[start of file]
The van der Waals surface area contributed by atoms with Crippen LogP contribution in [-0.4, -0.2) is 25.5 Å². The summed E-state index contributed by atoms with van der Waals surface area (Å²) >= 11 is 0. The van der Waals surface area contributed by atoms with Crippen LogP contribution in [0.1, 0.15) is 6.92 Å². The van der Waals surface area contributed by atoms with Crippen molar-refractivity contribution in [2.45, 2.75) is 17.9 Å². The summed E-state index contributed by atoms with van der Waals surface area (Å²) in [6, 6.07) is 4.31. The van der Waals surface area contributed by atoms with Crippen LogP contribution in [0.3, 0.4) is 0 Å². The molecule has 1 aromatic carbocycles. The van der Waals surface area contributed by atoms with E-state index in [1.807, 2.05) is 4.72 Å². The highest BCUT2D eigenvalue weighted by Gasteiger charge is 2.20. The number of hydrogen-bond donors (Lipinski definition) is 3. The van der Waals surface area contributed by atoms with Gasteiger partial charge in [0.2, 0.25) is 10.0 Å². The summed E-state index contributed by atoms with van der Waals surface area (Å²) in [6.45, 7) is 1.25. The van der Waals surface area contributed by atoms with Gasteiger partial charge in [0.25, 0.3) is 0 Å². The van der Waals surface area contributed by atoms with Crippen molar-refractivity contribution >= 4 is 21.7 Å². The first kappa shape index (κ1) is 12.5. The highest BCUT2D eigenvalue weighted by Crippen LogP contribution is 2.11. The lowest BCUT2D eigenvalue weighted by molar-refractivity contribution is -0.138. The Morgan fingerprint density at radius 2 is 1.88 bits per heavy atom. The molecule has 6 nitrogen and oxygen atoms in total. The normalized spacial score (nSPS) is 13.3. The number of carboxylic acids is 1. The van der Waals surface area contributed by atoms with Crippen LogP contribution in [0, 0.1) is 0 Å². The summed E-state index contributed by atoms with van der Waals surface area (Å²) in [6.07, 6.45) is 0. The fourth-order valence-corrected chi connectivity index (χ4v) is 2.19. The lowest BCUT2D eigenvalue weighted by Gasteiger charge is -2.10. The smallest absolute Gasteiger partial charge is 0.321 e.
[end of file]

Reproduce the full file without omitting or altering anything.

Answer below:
The van der Waals surface area contributed by atoms with Crippen LogP contribution in [-0.4, -0.2) is 25.5 Å². The summed E-state index contributed by atoms with van der Waals surface area (Å²) >= 11 is 0. The van der Waals surface area contributed by atoms with Crippen LogP contribution in [0.1, 0.15) is 6.92 Å². The van der Waals surface area contributed by atoms with Crippen molar-refractivity contribution in [2.45, 2.75) is 17.9 Å². The summed E-state index contributed by atoms with van der Waals surface area (Å²) in [6, 6.07) is 4.31. The van der Waals surface area contributed by atoms with Crippen LogP contribution in [0.3, 0.4) is 0 Å². The molecule has 1 aromatic carbocycles. The van der Waals surface area contributed by atoms with E-state index in [1.807, 2.05) is 4.72 Å². The highest BCUT2D eigenvalue weighted by Gasteiger charge is 2.20. The number of hydrogen-bond donors (Lipinski definition) is 3. The van der Waals surface area contributed by atoms with Gasteiger partial charge in [0.2, 0.25) is 10.0 Å². The summed E-state index contributed by atoms with van der Waals surface area (Å²) in [6.45, 7) is 1.25. The van der Waals surface area contributed by atoms with Gasteiger partial charge in [0.25, 0.3) is 0 Å². The van der Waals surface area contributed by atoms with Crippen molar-refractivity contribution >= 4 is 21.7 Å². The first kappa shape index (κ1) is 12.5. The highest BCUT2D eigenvalue weighted by Crippen LogP contribution is 2.11. The lowest BCUT2D eigenvalue weighted by molar-refractivity contribution is -0.138. The Morgan fingerprint density at radius 2 is 1.88 bits per heavy atom. The molecule has 6 nitrogen and oxygen atoms in total. The normalized spacial score (nSPS) is 13.3. The number of carboxylic acids is 1. The van der Waals surface area contributed by atoms with Crippen LogP contribution in [0, 0.1) is 0 Å². The summed E-state index contributed by atoms with van der Waals surface area (Å²) in [6.07, 6.45) is 0. The fourth-order valence-corrected chi connectivity index (χ4v) is 2.19. The lowest BCUT2D eigenvalue weighted by Gasteiger charge is -2.10. The smallest absolute Gasteiger partial charge is 0.321 e.